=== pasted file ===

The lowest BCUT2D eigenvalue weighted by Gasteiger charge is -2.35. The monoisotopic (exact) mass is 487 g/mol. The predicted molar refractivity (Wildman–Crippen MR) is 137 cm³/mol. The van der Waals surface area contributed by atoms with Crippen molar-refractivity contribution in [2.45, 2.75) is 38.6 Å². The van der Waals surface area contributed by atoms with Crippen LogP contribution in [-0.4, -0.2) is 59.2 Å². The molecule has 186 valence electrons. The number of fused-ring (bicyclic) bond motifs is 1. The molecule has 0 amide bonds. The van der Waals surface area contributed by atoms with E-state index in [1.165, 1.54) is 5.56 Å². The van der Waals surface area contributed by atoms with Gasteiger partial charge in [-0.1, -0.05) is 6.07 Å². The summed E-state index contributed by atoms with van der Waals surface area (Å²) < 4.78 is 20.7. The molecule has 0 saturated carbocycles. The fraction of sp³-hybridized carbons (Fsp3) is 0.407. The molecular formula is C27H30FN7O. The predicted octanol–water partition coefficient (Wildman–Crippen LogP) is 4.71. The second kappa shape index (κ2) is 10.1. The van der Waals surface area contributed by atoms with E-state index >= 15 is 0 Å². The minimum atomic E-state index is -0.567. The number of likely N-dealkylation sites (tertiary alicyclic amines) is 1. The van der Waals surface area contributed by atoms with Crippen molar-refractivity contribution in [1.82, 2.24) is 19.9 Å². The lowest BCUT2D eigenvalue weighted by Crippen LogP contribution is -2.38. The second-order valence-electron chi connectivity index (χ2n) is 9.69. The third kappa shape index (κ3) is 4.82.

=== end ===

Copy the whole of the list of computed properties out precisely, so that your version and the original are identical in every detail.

The lowest BCUT2D eigenvalue weighted by Gasteiger charge is -2.35. The monoisotopic (exact) mass is 487 g/mol. The predicted molar refractivity (Wildman–Crippen MR) is 137 cm³/mol. The van der Waals surface area contributed by atoms with Crippen molar-refractivity contribution in [2.45, 2.75) is 38.6 Å². The van der Waals surface area contributed by atoms with Crippen LogP contribution in [-0.4, -0.2) is 59.2 Å². The molecule has 186 valence electrons. The number of fused-ring (bicyclic) bond motifs is 1. The molecule has 0 amide bonds. The van der Waals surface area contributed by atoms with E-state index in [1.165, 1.54) is 5.56 Å². The van der Waals surface area contributed by atoms with Gasteiger partial charge in [-0.1, -0.05) is 6.07 Å². The summed E-state index contributed by atoms with van der Waals surface area (Å²) < 4.78 is 20.7. The molecule has 0 saturated carbocycles. The fraction of sp³-hybridized carbons (Fsp3) is 0.407. The molecular formula is C27H30FN7O. The predicted octanol–water partition coefficient (Wildman–Crippen LogP) is 4.71. The second kappa shape index (κ2) is 10.1. The van der Waals surface area contributed by atoms with E-state index >= 15 is 0 Å². The minimum atomic E-state index is -0.567. The number of likely N-dealkylation sites (tertiary alicyclic amines) is 1. The van der Waals surface area contributed by atoms with Crippen molar-refractivity contribution in [1.82, 2.24) is 19.9 Å². The lowest BCUT2D eigenvalue weighted by Crippen LogP contribution is -2.38. The second-order valence-electron chi connectivity index (χ2n) is 9.69. The third kappa shape index (κ3) is 4.82.